"I've long been concerned that if kids grow up too fast, their brains will mature too fast and will lose plasticity at an earlier age. Then they'll go into school and have trouble learning at the same rate as their peers," says Mackey, an assistant professor in the Department of Psychology at Penn. "Of course, not every kid who experiences stress or [is] low income will show this pattern of accelerated development."
What would help, she thought, was a scalable, objective way -- a physical manifestation, of sorts -- to indicate how children embodied and responded to stresses in their world. Eruption timing of the first permanent molars proved to be just that.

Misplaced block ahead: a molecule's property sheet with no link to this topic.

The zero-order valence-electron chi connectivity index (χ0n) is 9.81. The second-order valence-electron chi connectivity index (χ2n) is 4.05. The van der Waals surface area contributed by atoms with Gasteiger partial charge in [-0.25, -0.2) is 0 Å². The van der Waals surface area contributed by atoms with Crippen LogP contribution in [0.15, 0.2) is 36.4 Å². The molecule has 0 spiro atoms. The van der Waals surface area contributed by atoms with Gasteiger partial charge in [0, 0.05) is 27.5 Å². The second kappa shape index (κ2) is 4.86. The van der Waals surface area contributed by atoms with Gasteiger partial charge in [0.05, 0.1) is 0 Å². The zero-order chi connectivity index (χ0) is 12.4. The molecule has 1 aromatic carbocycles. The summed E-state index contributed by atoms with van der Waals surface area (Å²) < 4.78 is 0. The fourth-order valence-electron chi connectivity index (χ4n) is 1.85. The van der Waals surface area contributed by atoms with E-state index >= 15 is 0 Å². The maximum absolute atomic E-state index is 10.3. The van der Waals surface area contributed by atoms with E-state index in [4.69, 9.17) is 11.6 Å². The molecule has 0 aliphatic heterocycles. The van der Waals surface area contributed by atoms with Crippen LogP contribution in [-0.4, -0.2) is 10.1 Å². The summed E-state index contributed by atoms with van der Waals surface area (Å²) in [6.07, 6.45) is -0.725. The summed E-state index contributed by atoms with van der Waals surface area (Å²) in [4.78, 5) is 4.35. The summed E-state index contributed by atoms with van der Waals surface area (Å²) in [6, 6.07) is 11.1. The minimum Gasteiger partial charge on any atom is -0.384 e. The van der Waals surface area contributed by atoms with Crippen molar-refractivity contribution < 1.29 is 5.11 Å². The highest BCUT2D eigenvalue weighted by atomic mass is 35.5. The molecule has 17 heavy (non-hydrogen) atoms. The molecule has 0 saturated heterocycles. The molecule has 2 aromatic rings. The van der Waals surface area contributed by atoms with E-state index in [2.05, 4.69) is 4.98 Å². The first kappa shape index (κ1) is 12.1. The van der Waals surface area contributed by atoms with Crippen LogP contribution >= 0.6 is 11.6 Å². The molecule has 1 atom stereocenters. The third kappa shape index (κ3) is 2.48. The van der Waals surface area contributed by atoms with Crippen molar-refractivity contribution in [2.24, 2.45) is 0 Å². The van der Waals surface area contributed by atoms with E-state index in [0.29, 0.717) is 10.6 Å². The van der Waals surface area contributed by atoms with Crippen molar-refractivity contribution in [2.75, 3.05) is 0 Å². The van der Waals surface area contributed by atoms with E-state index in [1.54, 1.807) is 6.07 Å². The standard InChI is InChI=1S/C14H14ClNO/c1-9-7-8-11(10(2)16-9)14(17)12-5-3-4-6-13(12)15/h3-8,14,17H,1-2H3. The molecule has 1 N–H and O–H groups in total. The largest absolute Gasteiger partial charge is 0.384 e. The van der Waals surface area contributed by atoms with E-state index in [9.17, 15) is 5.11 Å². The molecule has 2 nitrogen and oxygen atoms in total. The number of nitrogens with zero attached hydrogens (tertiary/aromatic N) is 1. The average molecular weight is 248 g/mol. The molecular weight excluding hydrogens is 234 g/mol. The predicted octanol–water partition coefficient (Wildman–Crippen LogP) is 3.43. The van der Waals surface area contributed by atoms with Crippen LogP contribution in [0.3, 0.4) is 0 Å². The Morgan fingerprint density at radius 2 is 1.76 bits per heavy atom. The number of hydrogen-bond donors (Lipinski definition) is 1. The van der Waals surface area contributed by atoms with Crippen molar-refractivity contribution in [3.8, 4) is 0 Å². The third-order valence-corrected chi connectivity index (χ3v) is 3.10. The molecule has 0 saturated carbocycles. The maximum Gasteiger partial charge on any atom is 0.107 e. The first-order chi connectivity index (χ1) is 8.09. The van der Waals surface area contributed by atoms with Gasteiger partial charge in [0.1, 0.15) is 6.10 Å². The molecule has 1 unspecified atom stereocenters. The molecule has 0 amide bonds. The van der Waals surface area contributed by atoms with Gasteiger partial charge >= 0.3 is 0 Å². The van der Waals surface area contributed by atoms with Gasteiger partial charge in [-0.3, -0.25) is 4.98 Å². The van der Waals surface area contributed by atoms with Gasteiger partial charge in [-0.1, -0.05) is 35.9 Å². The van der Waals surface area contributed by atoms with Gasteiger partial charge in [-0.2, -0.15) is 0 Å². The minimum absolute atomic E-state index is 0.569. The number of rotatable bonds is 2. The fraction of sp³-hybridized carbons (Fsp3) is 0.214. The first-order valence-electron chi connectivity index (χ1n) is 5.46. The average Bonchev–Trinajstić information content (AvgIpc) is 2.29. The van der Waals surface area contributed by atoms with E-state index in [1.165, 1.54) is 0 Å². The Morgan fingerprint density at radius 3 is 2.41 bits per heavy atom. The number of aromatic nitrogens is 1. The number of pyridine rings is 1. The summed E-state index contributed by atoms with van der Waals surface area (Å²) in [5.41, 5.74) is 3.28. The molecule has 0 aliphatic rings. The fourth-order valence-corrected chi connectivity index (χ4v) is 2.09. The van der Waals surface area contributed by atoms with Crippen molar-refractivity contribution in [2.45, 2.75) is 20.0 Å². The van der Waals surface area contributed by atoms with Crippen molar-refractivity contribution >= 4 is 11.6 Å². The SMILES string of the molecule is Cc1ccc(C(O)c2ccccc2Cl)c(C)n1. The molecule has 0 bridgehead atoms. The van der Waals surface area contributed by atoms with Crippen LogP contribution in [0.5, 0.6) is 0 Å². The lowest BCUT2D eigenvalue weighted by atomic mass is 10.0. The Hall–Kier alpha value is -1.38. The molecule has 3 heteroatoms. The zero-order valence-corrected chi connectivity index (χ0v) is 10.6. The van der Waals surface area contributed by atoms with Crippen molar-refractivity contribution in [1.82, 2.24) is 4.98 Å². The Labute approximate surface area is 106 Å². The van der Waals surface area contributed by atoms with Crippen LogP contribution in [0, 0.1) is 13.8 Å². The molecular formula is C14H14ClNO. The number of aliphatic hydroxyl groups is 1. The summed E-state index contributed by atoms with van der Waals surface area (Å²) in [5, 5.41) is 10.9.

In the Proceedings of the National Academy of Sciences, Mackey, with doctoral student Cassidy McDermott and colleagues from Penn's School of Dental Medicine and the University of Missouri-Kansas City, shows that children from lower-income backgrounds and those who go through greater adverse childhood experiences get their first permanent molars earlier. The findings, generated initially from a small study and replicated using a nationally representative dataset, align with a broader pattern of accelerated development often seen under conditions of early-life stress.
Cassidy L. McDermott, Katherine Hilton, Anne T. Park, et al. Early life stress is associated with earlier emergence of permanent molars [open], Proceedings of the National Academy of Sciences (DOI: 10.1073/pnas.2105304118)